Has Political Rhetoric Become Dangerously Extreme?

Critics warn about dangerous discourse, while others say the fears are misplaced.

SHARE

The shooting in Arizona has spurred a furious round of debate over whether incendiary political statements by conservative politicians and commentators played any role in driving the gunman. Critics warn about dangerous discourse, while others say the fears are misplaced.
Edited by Robert Schlesinger

http://www.usnews.com/dbimages/master/20179/FE_DA_14TwoTakes_Main.jpg

Yes

http://www.usnews.com/dbimages/master/20182/FS_DA_14TwoTakes_Brock.jpg

David Brock
CEO of Media Matters, which tracks and corrects conservative misinformation in the media

As we learn more about Jared Loughner, the young man allegedly responsible for the tragedy in Tucson last weekend, it seems clear that he is a mentally unstable individual whose motivations for committing such a horrific crime remain unknown. But that doesn’t mean we shouldn’t have a conversation...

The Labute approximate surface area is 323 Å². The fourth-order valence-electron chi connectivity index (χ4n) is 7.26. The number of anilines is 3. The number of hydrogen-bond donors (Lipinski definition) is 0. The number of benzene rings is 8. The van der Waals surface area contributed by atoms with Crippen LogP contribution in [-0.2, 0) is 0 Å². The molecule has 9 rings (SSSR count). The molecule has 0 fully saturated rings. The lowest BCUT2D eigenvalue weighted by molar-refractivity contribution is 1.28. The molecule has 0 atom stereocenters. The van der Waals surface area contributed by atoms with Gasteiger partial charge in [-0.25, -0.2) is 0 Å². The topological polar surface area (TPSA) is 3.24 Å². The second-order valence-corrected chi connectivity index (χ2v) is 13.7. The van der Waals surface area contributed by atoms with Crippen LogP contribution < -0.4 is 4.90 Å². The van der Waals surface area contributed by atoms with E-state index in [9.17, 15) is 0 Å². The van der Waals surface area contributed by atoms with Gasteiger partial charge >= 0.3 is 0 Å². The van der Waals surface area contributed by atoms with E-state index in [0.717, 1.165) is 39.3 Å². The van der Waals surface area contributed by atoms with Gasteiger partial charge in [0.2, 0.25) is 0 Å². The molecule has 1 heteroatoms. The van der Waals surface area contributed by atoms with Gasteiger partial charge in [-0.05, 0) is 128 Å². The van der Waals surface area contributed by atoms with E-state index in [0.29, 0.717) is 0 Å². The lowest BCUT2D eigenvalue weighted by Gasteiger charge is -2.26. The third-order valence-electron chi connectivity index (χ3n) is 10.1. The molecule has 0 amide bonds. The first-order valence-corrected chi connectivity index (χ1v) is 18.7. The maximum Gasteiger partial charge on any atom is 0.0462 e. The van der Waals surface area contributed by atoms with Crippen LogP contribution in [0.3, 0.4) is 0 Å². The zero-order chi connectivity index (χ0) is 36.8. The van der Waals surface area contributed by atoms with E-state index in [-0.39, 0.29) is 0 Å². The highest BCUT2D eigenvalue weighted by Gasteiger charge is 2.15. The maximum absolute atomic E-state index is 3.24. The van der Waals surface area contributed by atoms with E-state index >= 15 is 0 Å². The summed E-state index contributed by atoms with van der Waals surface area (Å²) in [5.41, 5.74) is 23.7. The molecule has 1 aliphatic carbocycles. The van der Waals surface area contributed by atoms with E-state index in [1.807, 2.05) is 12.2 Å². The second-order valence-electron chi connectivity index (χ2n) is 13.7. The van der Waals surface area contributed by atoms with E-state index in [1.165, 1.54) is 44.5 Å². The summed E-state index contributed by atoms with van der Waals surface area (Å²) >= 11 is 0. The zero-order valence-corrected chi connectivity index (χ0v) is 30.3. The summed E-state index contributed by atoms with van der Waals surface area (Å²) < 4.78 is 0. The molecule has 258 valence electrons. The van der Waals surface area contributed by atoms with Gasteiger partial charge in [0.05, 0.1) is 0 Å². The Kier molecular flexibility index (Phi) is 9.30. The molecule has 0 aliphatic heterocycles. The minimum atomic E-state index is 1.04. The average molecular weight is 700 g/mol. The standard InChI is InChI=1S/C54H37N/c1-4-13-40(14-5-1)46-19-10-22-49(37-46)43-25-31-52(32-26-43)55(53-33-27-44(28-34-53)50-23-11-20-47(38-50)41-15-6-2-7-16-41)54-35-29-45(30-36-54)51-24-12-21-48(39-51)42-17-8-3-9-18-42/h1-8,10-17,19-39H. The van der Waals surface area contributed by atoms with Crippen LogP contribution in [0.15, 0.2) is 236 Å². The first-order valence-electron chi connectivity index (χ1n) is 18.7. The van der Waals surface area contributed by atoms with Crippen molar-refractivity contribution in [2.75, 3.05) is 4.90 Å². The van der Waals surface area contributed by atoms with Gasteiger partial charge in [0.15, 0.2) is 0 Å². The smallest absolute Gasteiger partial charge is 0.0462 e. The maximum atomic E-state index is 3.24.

READ MORE...

No

http://www.usnews.com/dbimages/master/20181/FS_DA_14TwoTakes_Istook.jpg
Ernest Istook
GOP representative from Oklahoma for 14 years, now a fellow at the Heritage Foundation.

“He did not watch TV. He disliked the news. He didn’t listen to political radio. He didn’t take sides. He wasn’t on the left. He wasn’t on the right.” That’s how Tucson shooting suspect Jared Loughner’s best friend described him on ABC’s Good Morning America. But such facts rarely get in the way when pundits and politicians...

READ MORE...

What do you think?

down arrow

This poll is now closed, but the debate continues in the comments section.